Bilateral oophorectomy  (surgery to surgical removal of the ovaries) is now recommended in women with the gene mutation BRCA 1 and BRCA 2 which have already been pregnant or have passed the childbearing age. The laboratory test is extremely useful even when performed on patients already suffering from ovarian cancer because it allows to model the pharmacological therapy on this specific situation and to significantly improve the outcome.

In addition to familiarity and genetic risk, we must consider the endocrine system that deals with the production and distribution of hormones in the body. In general, repeated ovulations seem to be associated with a greater risk of contracting the disease, while pregnancy seems to play an important role as a protective factor of ovarian cancer due to the reduction in the number of ovulations.

The same applies to prolonged breastfeeding which, according to studies, seems to have a positive effect on protecting against the disease. There is also a correlation between endometriosis and ovarian cancer.

In contrast, prolonged use of the contraceptive pill is associated with a lower risk of contracting the disease. Obesity, smoking, lack of exercise are further factors that increase the risk of developing this neoplasm.

THERAPIES AVAILABLE FOR OVARIAN CANCER TREATMENT

The choice of therapy depends on the location and stage of the tumor

Surgery

It is used to diagnose the disease and to stage ovarian cancer, as well as to remove it as radically as possible. In patients with advanced disease, surgery, in addition to assessing the extent of the disease, is aimed at removing the entire visible tumor (cytoreductive surgery).

If the disease is radically removed the gain in terms of survival for the patient reaches forty months compared to patients in whom the surgery did not completely remove the disease. Even in patients with early-stage disease, surgery plays a key role.

In fact, it allows a correct staging in order to set up adequate postoperative management. Moreover, in expert hands, the surgical approach can be “modulated” according to the spread of the disease, the age of the patient and her reproductive desire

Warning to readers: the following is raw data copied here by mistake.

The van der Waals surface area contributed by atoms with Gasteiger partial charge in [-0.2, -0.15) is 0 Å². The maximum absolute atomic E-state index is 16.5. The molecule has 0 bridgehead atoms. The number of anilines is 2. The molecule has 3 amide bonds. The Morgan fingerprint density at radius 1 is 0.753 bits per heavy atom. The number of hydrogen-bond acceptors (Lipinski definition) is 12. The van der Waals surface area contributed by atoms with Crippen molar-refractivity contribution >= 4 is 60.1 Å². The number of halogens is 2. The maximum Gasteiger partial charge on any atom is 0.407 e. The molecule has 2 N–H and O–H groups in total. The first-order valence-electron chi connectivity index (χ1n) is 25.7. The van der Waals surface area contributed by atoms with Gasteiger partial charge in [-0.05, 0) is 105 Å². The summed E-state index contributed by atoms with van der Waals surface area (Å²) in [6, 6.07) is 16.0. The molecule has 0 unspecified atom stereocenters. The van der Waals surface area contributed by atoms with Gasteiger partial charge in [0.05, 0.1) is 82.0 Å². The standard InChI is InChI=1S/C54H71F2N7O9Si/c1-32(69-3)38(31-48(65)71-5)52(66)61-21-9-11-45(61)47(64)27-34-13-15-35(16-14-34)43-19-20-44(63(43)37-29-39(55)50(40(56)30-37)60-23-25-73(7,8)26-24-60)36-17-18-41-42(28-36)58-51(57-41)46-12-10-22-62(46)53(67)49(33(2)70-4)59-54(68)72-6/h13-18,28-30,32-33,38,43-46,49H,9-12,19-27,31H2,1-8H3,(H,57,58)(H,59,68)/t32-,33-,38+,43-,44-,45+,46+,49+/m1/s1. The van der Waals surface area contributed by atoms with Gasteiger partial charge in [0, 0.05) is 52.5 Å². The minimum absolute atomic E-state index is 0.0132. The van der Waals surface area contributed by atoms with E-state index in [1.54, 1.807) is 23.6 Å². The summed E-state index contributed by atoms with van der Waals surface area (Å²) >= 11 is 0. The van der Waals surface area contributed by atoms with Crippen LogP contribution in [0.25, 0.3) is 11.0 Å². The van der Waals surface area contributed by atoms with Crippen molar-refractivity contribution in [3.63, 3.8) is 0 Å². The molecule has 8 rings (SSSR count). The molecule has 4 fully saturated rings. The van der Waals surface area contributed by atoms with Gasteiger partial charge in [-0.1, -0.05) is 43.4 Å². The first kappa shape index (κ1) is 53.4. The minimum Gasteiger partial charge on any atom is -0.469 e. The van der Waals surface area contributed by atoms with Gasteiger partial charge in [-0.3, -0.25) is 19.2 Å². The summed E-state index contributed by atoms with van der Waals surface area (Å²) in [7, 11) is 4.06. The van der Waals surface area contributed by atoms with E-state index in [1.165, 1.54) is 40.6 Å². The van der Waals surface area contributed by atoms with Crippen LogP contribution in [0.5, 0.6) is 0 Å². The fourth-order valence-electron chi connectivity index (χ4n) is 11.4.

Chemotherapy

First and second-line chemotherapy remains, after surgery, the key treatment for the treatment of ovarian cancer and uses a standard pharmacological treatment based on paclitaxel and carboplatin, to date the therapeutic combination of reference.

Monoclonal antibodies

In recent years, mostly in association with chemotherapy, new therapies called “molecular targets” have emerged. These are drugs targeting a specific target identified as particularly important in the genesis or progression of a given neoplasm.

As with many forms of cancer, even for ovarian cancer, a very important target in angiogenesis, or the growth of blood vessels created by the tumor to supply itself with the nutrients and oxygen it needs to grow and spread. Anti-angiogenic therapy attacks the disease by stopping the development process of the blood vessels that the tumor needs to proliferate and spread to other regions of the body. The use of anti-angiogenic treatment in ovarian cancer, therefore, offers an important new opportunity.

Bevacizumab was the first biological drug approved in Europe available in ovarian cancer drug market and is the first angiogenesis inhibitor for the treatment of women with advanced non-pretreated ovarian cancer who are able to delay relapses and prolong survival without disease progression.

OVARIAN CANCER AND PREGNANCY

Ovarian cancer is a fairly common disease and affects at least 4 out of 10 women worldwide every year. Despite the fact that ovarian cancer is a rather harmful disease, this should not stop you from leading a normal life, and with proper treatment, you can even have children.

There are a number of professional specialists in ovarian cancer, as well as organizations that provide professional advice and treatment both in your country and worldwide where possible. The Internet is one of the most reliable means by which you can find people or organizations who are professionally versed in all kinds of cancer-related problems.

Many times the question arises that Can a women with ovarian cancer gets pregnant, and the answer is yes, there are a number of people who have gone from harming and decided to lead as normal life as possible when it comes to pregnancy and ovarian cancer.

Although it is customary to try to remove the affected ovaries after pregnancy in order to reduce the effects of cancer. Ovarian cancer during pregnancy is not an isolated matter and can occur in everyone, but the mental power that is necessary to overcome this problem depends on you.

Impact on your child:

With proper care and proper nutrition, you can provide your baby with the best development in ovarian cancer during pregnancy. With proper care, your baby will not suffer from cancer, and you will be able to get a healthy birth before moving on to treating cancer in the most appropriate way.

Ovarian cancer is a fatal problem for your body, but if it occurs during pregnancy, you have the opportunity to cope with both pregnancy and ovarian cancer. It is widely believed that you can become pregnant with ovarian cancer.

IMPORTANT FAQ (FREQUENTLY ASKED QUESTIONS)

Q- Can Ovarian Cancer be Detected by MRI?

A- Yes, Ovarian Cancer, fallopian tube and peritoneal cancer can be detected by MRI Diagnostic Process which is PET/CT Scan. The right time for diagnosis will be suggested by the medical profession after checking the symptoms.